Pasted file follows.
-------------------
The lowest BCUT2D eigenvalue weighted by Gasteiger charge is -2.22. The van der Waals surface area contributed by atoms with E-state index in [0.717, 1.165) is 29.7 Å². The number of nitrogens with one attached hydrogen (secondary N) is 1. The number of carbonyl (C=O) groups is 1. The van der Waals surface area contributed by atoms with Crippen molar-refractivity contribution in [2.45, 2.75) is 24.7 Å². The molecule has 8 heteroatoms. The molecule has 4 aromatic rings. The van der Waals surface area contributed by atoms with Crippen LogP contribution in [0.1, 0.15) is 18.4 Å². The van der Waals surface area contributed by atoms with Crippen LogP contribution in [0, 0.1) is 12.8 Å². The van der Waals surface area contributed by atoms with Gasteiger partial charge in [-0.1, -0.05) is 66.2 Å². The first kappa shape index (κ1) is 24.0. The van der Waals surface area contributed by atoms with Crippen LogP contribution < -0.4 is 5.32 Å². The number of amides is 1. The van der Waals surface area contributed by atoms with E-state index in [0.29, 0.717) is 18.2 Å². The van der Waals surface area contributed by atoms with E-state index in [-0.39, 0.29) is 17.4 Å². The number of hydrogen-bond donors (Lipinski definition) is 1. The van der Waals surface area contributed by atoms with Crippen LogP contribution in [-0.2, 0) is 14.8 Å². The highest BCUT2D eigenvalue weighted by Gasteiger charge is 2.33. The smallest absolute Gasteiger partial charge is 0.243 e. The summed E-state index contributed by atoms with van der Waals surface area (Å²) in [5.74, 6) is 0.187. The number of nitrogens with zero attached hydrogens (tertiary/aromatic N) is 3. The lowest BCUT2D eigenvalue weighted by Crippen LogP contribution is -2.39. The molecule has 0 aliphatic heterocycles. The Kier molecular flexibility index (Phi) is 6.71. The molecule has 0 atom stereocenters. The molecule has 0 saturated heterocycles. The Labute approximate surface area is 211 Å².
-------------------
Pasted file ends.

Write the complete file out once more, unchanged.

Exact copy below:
The lowest BCUT2D eigenvalue weighted by Gasteiger charge is -2.22. The van der Waals surface area contributed by atoms with E-state index in [0.717, 1.165) is 29.7 Å². The number of nitrogens with one attached hydrogen (secondary N) is 1. The number of carbonyl (C=O) groups is 1. The van der Waals surface area contributed by atoms with Crippen molar-refractivity contribution in [2.45, 2.75) is 24.7 Å². The molecule has 8 heteroatoms. The molecule has 4 aromatic rings. The van der Waals surface area contributed by atoms with Crippen LogP contribution in [0.1, 0.15) is 18.4 Å². The van der Waals surface area contributed by atoms with Crippen LogP contribution in [0, 0.1) is 12.8 Å². The van der Waals surface area contributed by atoms with Gasteiger partial charge in [-0.1, -0.05) is 66.2 Å². The first kappa shape index (κ1) is 24.0. The van der Waals surface area contributed by atoms with Crippen LogP contribution < -0.4 is 5.32 Å². The number of amides is 1. The van der Waals surface area contributed by atoms with E-state index in [0.29, 0.717) is 18.2 Å². The van der Waals surface area contributed by atoms with E-state index in [-0.39, 0.29) is 17.4 Å². The number of hydrogen-bond donors (Lipinski definition) is 1. The van der Waals surface area contributed by atoms with Crippen LogP contribution in [-0.2, 0) is 14.8 Å². The highest BCUT2D eigenvalue weighted by Gasteiger charge is 2.33. The smallest absolute Gasteiger partial charge is 0.243 e. The summed E-state index contributed by atoms with van der Waals surface area (Å²) in [5.74, 6) is 0.187. The number of nitrogens with zero attached hydrogens (tertiary/aromatic N) is 3. The lowest BCUT2D eigenvalue weighted by Crippen LogP contribution is -2.39. The molecule has 0 aliphatic heterocycles. The Kier molecular flexibility index (Phi) is 6.71. The molecule has 0 atom stereocenters. The molecule has 0 saturated heterocycles. The Labute approximate surface area is 211 Å².